October 6, 2013 | Posted in Concepts in Anthroposophic Medicine, Men's Health, Mind / Mood, Women's Health

Meditation is a simple method for experiencing inner peace. Simple, does not imply easy. It is simple in that it can be done anywhere, anytime. It requires no equipment, no stuff–– just inner discipline.


Meditation has been practiced the world over for thousands of years. According to the teachings of Insight (Vipassana) style of meditation, it is said that just through the practice of sitting meditation, the universe will make itself known and will reveal all its secrets. One can meditate for the benefit one receives from it. In other views, meditation is a way to become “ …a more effective servant of world progress, a more effective helper of mankind and of the spiritual world. Compassion and love toward humanity must be the basic motivation for meditation.”*

Whatever the motivation for meditation, Rudolf Steiner has advised creating a sound foundation: “When you undertake a single step forward in the knowledge of spiritual realities, take at the same time three steps forward in the development of your character toward the good.”**

Today we consume fast food and fast thought. Google draws conclusions for us. Txt mssgs r bref. We have pre-made thoughts brought to us by media; we have short attention spans, and often do not have an opportunity – or time — to follow through a sequence of carefully considered thoughts developed out of ourselves. We are told computers do it better. In today’s world, we do not use our thinking capacity fully; we are told to disrespect it.  Meditation offers an opportunity to give focused attention to our thinking ability, to discipline it, and to treasure this magnificent human capacity.

There are many styles of meditation; all basically utilize an object for focus of attention. That “object” may be internal such as one’s heart or breath, or the recitation of a phrase or a religious chant; or the object maybe external, like the light of a burning candle or an inspiring image of a teacher or great spiritual being. The object upon which one’s attention is focused functions to settle down the ever-busy, vigilant, and distracting mind. With the mind engaged in observation of an object, deeper qualities of consciousness, that is the depth within every human being, can begin to make itself known.

In a stress-filled world clamoring to preoccupy attention with distractions and entertainment, meditation offers a deeply personal way to calm emotions, order internal chaos, and re-center the self toward peace and inner sturdiness. It is available for everyone, and the benefits are enormous. Long-time practitioners of meditation often come to experience meditation as just as essential to their well-being as food and water.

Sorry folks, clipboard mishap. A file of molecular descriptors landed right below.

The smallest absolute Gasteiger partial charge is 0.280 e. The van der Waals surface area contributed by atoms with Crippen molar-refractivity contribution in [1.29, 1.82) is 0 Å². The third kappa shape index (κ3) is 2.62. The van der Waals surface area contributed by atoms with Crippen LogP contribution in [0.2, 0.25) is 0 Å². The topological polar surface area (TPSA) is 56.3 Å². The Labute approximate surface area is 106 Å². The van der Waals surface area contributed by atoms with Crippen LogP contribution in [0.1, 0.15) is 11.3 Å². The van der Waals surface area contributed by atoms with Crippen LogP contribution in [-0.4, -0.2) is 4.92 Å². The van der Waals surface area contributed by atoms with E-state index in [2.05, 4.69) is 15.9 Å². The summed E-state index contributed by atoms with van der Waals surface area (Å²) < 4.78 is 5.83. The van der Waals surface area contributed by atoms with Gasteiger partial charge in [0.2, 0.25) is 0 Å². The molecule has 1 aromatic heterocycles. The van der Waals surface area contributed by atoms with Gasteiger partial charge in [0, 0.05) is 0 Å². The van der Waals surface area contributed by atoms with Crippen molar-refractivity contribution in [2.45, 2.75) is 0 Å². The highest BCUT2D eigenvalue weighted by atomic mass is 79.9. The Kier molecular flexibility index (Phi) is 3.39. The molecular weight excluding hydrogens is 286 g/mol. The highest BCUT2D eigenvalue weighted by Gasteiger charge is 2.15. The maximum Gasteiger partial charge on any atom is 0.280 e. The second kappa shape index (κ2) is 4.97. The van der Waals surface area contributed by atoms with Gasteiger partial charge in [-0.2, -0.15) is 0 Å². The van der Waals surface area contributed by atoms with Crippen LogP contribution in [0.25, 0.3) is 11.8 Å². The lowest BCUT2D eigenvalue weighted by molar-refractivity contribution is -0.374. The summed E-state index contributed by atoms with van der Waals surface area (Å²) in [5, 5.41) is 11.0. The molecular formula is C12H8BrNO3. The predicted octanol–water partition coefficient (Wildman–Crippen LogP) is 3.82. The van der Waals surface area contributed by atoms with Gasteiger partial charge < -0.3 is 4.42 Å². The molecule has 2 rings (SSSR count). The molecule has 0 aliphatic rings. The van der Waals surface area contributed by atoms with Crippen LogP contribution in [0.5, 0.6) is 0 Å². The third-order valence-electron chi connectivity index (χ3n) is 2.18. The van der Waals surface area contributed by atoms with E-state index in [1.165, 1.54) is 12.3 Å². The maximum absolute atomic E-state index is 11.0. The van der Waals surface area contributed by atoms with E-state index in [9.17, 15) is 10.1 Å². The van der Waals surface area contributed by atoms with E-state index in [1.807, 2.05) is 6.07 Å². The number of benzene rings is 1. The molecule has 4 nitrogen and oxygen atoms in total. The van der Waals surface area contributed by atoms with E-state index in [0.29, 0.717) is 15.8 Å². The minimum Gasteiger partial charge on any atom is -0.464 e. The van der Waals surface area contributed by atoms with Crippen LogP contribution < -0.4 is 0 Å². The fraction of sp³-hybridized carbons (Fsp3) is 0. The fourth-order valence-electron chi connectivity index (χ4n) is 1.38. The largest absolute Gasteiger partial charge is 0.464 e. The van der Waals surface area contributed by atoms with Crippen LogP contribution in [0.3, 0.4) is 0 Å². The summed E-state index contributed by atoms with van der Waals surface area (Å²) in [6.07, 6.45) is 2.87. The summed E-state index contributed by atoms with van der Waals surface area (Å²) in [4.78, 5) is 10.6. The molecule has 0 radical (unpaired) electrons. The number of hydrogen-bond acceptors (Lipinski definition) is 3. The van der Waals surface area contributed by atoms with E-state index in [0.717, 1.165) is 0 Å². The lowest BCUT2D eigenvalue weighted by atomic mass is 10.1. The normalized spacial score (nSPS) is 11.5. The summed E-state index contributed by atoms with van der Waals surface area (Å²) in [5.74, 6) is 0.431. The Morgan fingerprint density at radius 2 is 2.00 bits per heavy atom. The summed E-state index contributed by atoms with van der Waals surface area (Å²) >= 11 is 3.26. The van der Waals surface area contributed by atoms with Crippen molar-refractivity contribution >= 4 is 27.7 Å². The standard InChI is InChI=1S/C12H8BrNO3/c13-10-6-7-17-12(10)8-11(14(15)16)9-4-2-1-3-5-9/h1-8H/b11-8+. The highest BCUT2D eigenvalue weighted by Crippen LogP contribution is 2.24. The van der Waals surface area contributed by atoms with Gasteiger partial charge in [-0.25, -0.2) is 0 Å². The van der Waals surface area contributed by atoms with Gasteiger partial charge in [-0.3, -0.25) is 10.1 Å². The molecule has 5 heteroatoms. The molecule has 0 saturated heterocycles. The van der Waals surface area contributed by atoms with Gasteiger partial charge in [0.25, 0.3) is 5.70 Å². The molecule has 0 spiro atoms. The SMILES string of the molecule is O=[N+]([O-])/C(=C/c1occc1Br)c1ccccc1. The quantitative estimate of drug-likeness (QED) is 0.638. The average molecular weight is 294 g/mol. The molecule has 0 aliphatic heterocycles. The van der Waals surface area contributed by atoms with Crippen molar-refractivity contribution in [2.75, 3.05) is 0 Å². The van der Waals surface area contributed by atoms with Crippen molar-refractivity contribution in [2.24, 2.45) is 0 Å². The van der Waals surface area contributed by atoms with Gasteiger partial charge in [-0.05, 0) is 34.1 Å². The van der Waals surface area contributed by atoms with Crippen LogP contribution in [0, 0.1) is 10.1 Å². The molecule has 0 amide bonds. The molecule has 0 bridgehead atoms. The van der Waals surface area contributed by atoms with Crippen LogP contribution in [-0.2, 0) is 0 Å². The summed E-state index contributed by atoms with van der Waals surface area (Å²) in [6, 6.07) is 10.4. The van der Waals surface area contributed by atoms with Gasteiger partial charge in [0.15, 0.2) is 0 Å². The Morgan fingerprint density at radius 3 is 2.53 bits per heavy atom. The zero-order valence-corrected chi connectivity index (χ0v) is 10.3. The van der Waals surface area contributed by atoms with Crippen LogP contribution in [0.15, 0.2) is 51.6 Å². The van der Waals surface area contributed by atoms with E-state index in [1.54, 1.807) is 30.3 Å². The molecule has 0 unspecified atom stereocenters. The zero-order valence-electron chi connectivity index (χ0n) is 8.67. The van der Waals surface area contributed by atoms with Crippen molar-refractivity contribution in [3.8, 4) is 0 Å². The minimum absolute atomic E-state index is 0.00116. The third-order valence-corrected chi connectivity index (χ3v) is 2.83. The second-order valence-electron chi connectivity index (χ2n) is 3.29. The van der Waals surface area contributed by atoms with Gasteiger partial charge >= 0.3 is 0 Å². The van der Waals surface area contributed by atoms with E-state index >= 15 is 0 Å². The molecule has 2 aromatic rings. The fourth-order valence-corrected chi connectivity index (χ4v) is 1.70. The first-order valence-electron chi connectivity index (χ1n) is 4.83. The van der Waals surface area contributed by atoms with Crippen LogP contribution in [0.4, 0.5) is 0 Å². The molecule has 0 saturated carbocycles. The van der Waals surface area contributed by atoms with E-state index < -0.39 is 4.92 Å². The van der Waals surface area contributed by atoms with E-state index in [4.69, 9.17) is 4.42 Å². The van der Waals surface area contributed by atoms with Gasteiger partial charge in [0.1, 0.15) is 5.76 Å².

There are many fine audio guides for meditation on the Internet. In the beginning, meditating with a guide or a group can make for a deeper, more satisfying meditation. Choose carefully the human and physical environment in which you meditate. The following tips may be useful for the beginner:

1. Sit on a pillow or in a chair with back erect so that spine is upright. Lying down is not recommended as it makes overcoming the lower (unconscious) forces much more difficult, in addition to the challenge of staying awake.  Avoid electronic background sounds.
2. Establish a regular daily time for meditation. Even if it is for five minutes, a rhythmic time will make the practice easier.
3. Consider this time of meditation, not so much a task, but as an opportunity to receive. By connection to one’s heart and breath one is in conscious connection to the benevolent in-streaming of the cosmos (via the breath) and with the pulse of the earth.

4.  Be in charge of your meditation time; the point is to become active, not to passively follow for example a hypnotic suggestion.
5. Just keep doing it––the rewards will be amazing.

The Six Basic Exercises were devised by Rudolf Steiner to school the inner human being’s thinking, feeling, and willing. Being able to focus thinking is the foundation, and five minutes daily for one month thinking about a simple man-made object (such as a paperclip) is a first step. From there, one develops the inner muscle of will (committing to a simple act at a certain time each day), and of feeling (equanimity, positivity, and openness to new things). It is not easy to do these simple acts, and often we stumble.  But making the effort is more important than being successful.  Thus strengthened, we experience life with steadiness and perspective, and a more complete humanity.

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*Ernst Katz


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